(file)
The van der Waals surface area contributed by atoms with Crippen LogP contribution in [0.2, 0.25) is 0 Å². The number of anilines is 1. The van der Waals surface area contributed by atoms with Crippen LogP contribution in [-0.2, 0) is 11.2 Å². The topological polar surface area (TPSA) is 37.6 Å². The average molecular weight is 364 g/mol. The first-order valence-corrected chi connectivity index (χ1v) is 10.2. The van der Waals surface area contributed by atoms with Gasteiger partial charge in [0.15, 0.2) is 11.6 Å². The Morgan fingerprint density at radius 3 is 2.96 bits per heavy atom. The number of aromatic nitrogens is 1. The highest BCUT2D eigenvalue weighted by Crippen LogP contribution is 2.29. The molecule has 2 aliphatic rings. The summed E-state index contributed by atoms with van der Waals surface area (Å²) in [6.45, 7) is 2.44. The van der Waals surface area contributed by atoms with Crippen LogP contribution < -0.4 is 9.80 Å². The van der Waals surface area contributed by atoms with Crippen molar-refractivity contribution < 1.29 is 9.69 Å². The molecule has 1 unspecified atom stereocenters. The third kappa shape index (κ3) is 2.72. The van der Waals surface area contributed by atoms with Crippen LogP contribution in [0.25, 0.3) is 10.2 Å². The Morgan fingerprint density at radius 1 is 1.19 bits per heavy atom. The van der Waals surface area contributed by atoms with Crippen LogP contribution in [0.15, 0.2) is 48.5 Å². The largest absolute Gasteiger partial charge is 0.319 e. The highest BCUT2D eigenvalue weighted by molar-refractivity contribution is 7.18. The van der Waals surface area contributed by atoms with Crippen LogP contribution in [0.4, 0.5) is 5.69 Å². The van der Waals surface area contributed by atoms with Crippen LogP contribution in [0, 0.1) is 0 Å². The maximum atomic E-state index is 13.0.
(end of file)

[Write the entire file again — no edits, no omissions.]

The van der Waals surface area contributed by atoms with Crippen LogP contribution in [0.2, 0.25) is 0 Å². The number of anilines is 1. The van der Waals surface area contributed by atoms with Crippen LogP contribution in [-0.2, 0) is 11.2 Å². The topological polar surface area (TPSA) is 37.6 Å². The average molecular weight is 364 g/mol. The first-order valence-corrected chi connectivity index (χ1v) is 10.2. The van der Waals surface area contributed by atoms with Gasteiger partial charge in [0.15, 0.2) is 11.6 Å². The Morgan fingerprint density at radius 3 is 2.96 bits per heavy atom. The number of aromatic nitrogens is 1. The highest BCUT2D eigenvalue weighted by Crippen LogP contribution is 2.29. The molecule has 2 aliphatic rings. The summed E-state index contributed by atoms with van der Waals surface area (Å²) in [6.45, 7) is 2.44. The van der Waals surface area contributed by atoms with Crippen LogP contribution < -0.4 is 9.80 Å². The van der Waals surface area contributed by atoms with Crippen molar-refractivity contribution < 1.29 is 9.69 Å². The molecule has 1 unspecified atom stereocenters. The third kappa shape index (κ3) is 2.72. The van der Waals surface area contributed by atoms with Crippen LogP contribution in [0.25, 0.3) is 10.2 Å². The Morgan fingerprint density at radius 1 is 1.19 bits per heavy atom. The van der Waals surface area contributed by atoms with Crippen LogP contribution in [0.15, 0.2) is 48.5 Å². The largest absolute Gasteiger partial charge is 0.319 e. The highest BCUT2D eigenvalue weighted by molar-refractivity contribution is 7.18. The van der Waals surface area contributed by atoms with Crippen LogP contribution in [0.4, 0.5) is 5.69 Å². The van der Waals surface area contributed by atoms with Crippen LogP contribution in [0, 0.1) is 0 Å². The maximum atomic E-state index is 13.0.